Woody finds a great Christmas book!

But then, disaster. A moth attack. Bug cocoons everywhere. House upside down. Wardrobes emptied. Toys sealed in ziplock bags and boxes. No photos taken. No blog posts written. No time. No energy. A 365 in jeopardy right at the finish line. 18 days to go.

Panic stations and bug eyed! What a week!

Despite being a wreck over my house problems, I refused to miss a day at this late stage! However, I will admit to resorting to the most basic of toy photography this week. A simple ‘mini-me’ shot to get the photo in. A blurry bug fighting Woody in the midst of all the cleaning. There is just too much going on to get anything else done – sometimes life has to come before photography!

This is one of the big challenges of a 365 project – getting a balance between life and photography. There are always days in the year when taking a photo is the last thing you want to do. Sick days, busy days, days when it’s just difficult. It’s this, along with the constant need for ideas, that makes the 365 project the challenge it is. Everyone can take 365 photos at some point in a year, but the daily need for ideas and editing is something else entirely!

Can I just live in the gingerbread house?

With 18 days left, a disaster zone of a house, and exhaustion creeping in, I’m feeling very ready for the New Year now! I need a fresh start!

I’m ready to stop this particular project and focus on the community and my weekly toy photographers post (it’s official, I’m on the team page and everything!) I’m ready to do a little more thinking about photos and enjoy the freedom that (I hope) will come from having more time to mull over ideas and plan some shoots.

In the meantime, I’m trying to keep my chin up and think about all the good things this season has to offer!

Gingerbread anyone?

The annual gingerbread house has gone down a treat!

What do you do when reality takes over your life? When you just don’t have the time or energy to shoot? Do you force yourself to do it, or take a step back and accept that you can’t always take pictures?

– Lizzi
Stepping on Bricks

The strong silent hype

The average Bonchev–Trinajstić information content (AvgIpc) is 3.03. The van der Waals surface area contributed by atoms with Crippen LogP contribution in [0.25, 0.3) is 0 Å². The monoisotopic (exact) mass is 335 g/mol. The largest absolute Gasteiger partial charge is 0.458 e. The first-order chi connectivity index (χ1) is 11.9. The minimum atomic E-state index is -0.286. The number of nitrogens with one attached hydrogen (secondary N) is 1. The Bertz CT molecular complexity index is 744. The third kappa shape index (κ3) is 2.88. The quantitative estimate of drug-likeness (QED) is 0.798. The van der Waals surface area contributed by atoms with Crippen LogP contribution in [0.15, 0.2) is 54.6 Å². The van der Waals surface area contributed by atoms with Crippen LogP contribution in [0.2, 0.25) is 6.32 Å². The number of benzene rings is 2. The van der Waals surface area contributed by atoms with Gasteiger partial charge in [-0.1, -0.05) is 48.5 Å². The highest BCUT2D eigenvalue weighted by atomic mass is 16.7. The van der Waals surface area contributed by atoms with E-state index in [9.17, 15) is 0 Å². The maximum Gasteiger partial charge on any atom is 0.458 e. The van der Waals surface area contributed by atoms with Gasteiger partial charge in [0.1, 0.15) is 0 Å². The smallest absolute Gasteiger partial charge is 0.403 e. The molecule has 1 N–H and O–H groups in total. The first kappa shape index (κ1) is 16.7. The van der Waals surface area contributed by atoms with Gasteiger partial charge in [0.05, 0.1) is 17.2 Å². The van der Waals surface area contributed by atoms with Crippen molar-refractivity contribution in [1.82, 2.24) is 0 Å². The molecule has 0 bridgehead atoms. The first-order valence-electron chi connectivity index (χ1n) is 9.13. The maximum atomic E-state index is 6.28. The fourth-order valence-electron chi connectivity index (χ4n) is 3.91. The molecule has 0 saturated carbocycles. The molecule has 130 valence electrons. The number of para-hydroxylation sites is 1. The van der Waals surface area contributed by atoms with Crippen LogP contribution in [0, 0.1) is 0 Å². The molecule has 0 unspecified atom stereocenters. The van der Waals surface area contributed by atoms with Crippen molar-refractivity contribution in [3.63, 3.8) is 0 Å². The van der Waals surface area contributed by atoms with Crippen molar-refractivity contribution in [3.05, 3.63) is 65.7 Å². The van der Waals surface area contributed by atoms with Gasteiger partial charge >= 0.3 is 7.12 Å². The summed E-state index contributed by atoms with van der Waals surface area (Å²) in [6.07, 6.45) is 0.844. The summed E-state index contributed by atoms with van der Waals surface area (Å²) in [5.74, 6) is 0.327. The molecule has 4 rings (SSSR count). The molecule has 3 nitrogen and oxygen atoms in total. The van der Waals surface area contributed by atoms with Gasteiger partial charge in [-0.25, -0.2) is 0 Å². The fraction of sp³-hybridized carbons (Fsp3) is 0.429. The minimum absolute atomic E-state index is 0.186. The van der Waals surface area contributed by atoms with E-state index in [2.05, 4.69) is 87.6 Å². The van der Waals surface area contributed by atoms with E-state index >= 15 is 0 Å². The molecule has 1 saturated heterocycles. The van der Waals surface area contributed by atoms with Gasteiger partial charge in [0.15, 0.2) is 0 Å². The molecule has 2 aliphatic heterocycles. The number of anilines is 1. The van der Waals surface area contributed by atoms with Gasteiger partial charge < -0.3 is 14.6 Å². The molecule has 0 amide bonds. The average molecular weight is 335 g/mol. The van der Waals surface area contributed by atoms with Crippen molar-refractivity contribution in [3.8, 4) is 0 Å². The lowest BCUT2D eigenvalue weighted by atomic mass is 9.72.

We’ve been working on a project since October, but a signed NDA (non-disclosure agreement) means we can’t talk about it until February. The silence around this project almost silenced me. Almost!

Yesterday James wrote about finding inspiration to photograph from within the words and photos of books. Today I struggle to find the inspiration to write words based on the photographs I’ve been taking.

When all I’ve been working on is something that I’ve got to keep my silence about, it’s tough. When my weekly blog post generally evolves from, or relates to what I’ve been working on, it’s so freaking tough.

Being able to dedicate some serious weekend time to this project is a luxury afforded me from my wife and kids. To devote time to this project, especially during the busy Christmas build up and the frantic end of the work year wind down is such a blessing. Opening a blank blog draft, knowing that I’ve gathered no fodder to write about during the weekend’s activities is neither a blessing nor a luxury.

When I’m photographing toys I’m also thinking about words that can be drawn from that experience; creating snow, putting tips into practice, shooting someone’s shtick, tackling seasonal changes, lying in the wet sand… All of these posts emerged from the experience of taking photos of toys. Other experiences have lead to other topics to write about. However, the focus on this project keeps my thoughts from wandering.

Silence: Turning cogs
Turning cogs

I want to treat this project as a whole. I want to throw all at it. Don’t wander off in thought, thinking of other tasks I have to do, like writing my weekly post. Remain focused on the task at hand. That’s not easy for me. As anyone who knows me will tell you, I’m easily distrac…. oh look, a butterfly!

– Brett

Does your toy photography inspire you to do more? Where do you find inspiration to write?

If you’ve made through all my blathering and ended up here, you should sign up to our weekly email round up where you’ll get a recap of all the babbling from the week.

And while you’re doing things, you should definitely join our G+ Community where we hold monthly contests with prizes and lots of other cool stuff too.

Off the Shelf

We’ve discussed many sources of inspiration here on the blog. Things like exhibitions, a change in seasoncards, and challenges can get the creative juices flowing. This summer, Shelly wrote a piece about the books that help inspire her photography. I have a reference shelf of my own, though it’s not populated by studies on photography or creativity…

I love “Art of” books, usually those about my favorite films. I’ve talked before about being inspired by movies, and this is an extension of that.